Obituary | Julian Patrick, 81, famed baritone
Julian Patrick, a longtime Seattle baritone who was a fixture at Seattle Opera and on the faculty at the University of Washington, died May 8, 2009, in New Mexico.
By Melinda Bargreen, Seattle Times staff reporter
Julian Patrick, the Seattle-based baritone whose credits extended from Broadway theater to Wagner's "Ring," died in his sleep of natural causes May 8 while on vacation in Santa Fe, N.M. He was 81.
A much-revered teacher (he was a University of Washington emeritus professor) as well as a singer of tremendous versatility, Mr. Patrick created the role of George in Carlisle Floyd's opera "Of Mice and Men," [Photo below (added for this website presentation) in Seattle, 1970, with Carol Bayard.] and was in the original casts of the Broadway shows "Once Upon A Mattress," "Bells Are Ringing" and "Fiorello."
Mr. Patrick also performed more than 100 major roles worldwide with significant European and U.S. opera companies; in Seattle, he drew international raves for his Alberich, the central villain of Wagner's "Ring." He performed with Seattle's 5th Avenue Theatre as Benjamin Franklin in "1776," Tony in "The Most Happy Fella" and Judge Turpin in "Sweeney Todd."
A true man of the stage, Mr. Patrick created many remarkable performances here in Seattle, as well as at the Metropolitan Opera, Theâtre de Genève, Vienna Volksoper, L'Opéra du Rhin, Marseille Opera, Netherlands Opera, Welsh National Opera, New York City Opera, San Francisco Opera, Chicago Lyric Opera, Houston Grand Opera and Dallas Opera.
Even late in life, this born performer loved the stage: He created the acting role of the tormented Gad Beck in the 2007 premiere of "For a Look or a Touch" with Seattle's Music of Remembrance, and later recorded it on the Naxos label.
Born in Mississippi in 1927, Mr. Patrick grew up in a music-loving family and joined the Apollo Boys Choir of Birmingham, Ala., beginning a singing career that continued through high school and a stint in the Navy. He went on to the then-Cincinnati Conservatory to study music.
Early performances with the impresario Boris Goldovsky led to some operatic appearances, but the young singer's work on a master's degree was interrupted when he was drafted back into military service in 1951 during the Korean War. Based in New York as the singer with the First Army Band, Mr. Patrick found that his uniform got him into Metropolitan Opera standing-room for free.
Mr. Patrick later began auditioning for Broadway shows, finding his first success in 1954 with "The Golden Apple" — leading to other opportunities, including operatic ones, touring the country with the Metropolitan Opera National Company for two years.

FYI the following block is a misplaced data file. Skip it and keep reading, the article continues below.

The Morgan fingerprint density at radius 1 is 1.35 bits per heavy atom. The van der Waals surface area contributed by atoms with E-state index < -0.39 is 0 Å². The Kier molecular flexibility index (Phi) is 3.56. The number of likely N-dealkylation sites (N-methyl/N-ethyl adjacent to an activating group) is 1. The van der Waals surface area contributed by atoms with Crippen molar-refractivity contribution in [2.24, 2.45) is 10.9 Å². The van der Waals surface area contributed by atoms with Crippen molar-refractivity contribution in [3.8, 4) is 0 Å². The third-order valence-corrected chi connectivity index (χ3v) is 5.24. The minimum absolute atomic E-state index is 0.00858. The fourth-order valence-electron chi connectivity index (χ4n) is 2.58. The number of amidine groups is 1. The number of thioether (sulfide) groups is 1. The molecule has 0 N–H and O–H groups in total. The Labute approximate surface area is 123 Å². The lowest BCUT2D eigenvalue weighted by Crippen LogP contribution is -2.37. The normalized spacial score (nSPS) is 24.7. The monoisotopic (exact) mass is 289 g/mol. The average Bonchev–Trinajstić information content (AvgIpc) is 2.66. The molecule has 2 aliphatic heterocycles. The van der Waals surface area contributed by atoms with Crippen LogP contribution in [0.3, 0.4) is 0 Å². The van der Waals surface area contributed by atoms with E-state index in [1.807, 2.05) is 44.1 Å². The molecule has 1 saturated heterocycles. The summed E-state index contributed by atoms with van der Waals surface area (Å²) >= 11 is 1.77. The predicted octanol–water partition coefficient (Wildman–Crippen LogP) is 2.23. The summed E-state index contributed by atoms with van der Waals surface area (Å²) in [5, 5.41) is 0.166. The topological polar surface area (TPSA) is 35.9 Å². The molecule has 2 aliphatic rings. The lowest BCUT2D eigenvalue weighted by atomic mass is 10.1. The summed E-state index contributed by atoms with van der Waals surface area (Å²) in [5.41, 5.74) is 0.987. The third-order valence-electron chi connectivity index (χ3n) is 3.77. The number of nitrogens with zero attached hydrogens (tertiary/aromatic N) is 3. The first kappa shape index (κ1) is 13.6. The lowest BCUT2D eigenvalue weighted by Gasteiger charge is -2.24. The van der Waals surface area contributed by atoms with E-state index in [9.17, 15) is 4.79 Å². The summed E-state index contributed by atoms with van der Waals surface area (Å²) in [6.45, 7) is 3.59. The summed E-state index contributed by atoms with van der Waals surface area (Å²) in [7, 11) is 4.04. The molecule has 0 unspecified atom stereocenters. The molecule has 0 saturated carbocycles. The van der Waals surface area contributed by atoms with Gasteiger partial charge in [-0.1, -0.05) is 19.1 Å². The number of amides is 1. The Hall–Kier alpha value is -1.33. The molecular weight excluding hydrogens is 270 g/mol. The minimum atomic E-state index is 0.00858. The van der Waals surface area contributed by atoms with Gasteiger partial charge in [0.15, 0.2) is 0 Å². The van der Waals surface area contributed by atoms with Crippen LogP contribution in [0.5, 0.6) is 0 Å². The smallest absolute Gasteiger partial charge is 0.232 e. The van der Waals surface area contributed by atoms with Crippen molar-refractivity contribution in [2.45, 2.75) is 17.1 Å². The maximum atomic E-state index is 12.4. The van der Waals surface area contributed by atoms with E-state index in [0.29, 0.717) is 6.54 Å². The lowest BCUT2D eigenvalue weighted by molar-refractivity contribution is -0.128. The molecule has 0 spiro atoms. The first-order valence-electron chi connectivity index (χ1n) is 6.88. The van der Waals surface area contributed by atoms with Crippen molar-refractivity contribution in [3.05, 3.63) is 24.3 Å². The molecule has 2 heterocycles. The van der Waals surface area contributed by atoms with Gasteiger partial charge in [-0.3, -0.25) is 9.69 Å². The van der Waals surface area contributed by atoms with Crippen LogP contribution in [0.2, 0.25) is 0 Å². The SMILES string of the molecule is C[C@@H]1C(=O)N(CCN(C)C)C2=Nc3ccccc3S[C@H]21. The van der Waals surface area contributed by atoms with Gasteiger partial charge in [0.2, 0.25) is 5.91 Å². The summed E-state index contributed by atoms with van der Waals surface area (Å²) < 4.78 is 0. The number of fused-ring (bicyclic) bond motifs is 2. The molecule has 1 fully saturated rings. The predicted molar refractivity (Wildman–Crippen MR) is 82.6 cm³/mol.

In addition to familiar operatic roles in "La Boheme," "Madame Butterfly" and "The Marriage of Figaro," Mr. Patrick undertook roles in such new works as Douglas Moore's "Carry Nation" and Leonard Bernstein's "Trouble in Tahiti."
A creator of roles in many opera and Broadway premieres, Mr. Patrick had strong views on what made new music successful.
"If a composer writes something that is melodically and harmonically accessible and is dramatically compelling, it's very likely the critics won't like it," Mr. Patrick told one interviewer.
"They are somehow wedded to pieces that are outrageously difficult to play and listen to because they think it is the 'future' of music. I think that the return to melody, however derivative it seems, is most welcome. You may say, 'Oh, it sounds like Puccini.' Well, thank God. That's wonderful. I think that returning to singable lines and to pieces that are dramatically convincing is the right step. There are so many wonderful new pieces now. The greatest of them take compelling stories and set them to music that enhances them and connects to the audience."
Mr. Patrick is survived by his life partner for 56 years, Donn Talenti, and also by the Talenti-May family and two cousins, Dr. Bernard Patrick and Ann Nelson Lambright. A memorial service will be scheduled for late June.
This interview was recorded in his apartment in Chicago on
1985. It was transcribed
and published in Wagner News
in July of 1987. It was re-edited, the photos, links and
biography at the end were added, and it was posted on this
website in 2012.
To see a full list (with links) of interviews which have been
transcribed and posted on this website, click here.
Award - winning broadcaster Bruce Duffie was with WNIB, Classical 97 in Chicago from 1975 until its final moment as a classical station in February of 2001. His interviews have also appeared in various magazines and journals since 1980, and he now continues his broadcast series on WNUR-FM, as well as on Contemporary Classical Internet Radio.You are invited to visit his website for more information about his work, including selected transcripts of other interviews, plus a full list of his guests. He would also like to call your attention to the photos and information about his grandfather, who was a pioneer in the automotive field more than a century ago. You may also send him E-Mail with comments, questions and suggestions.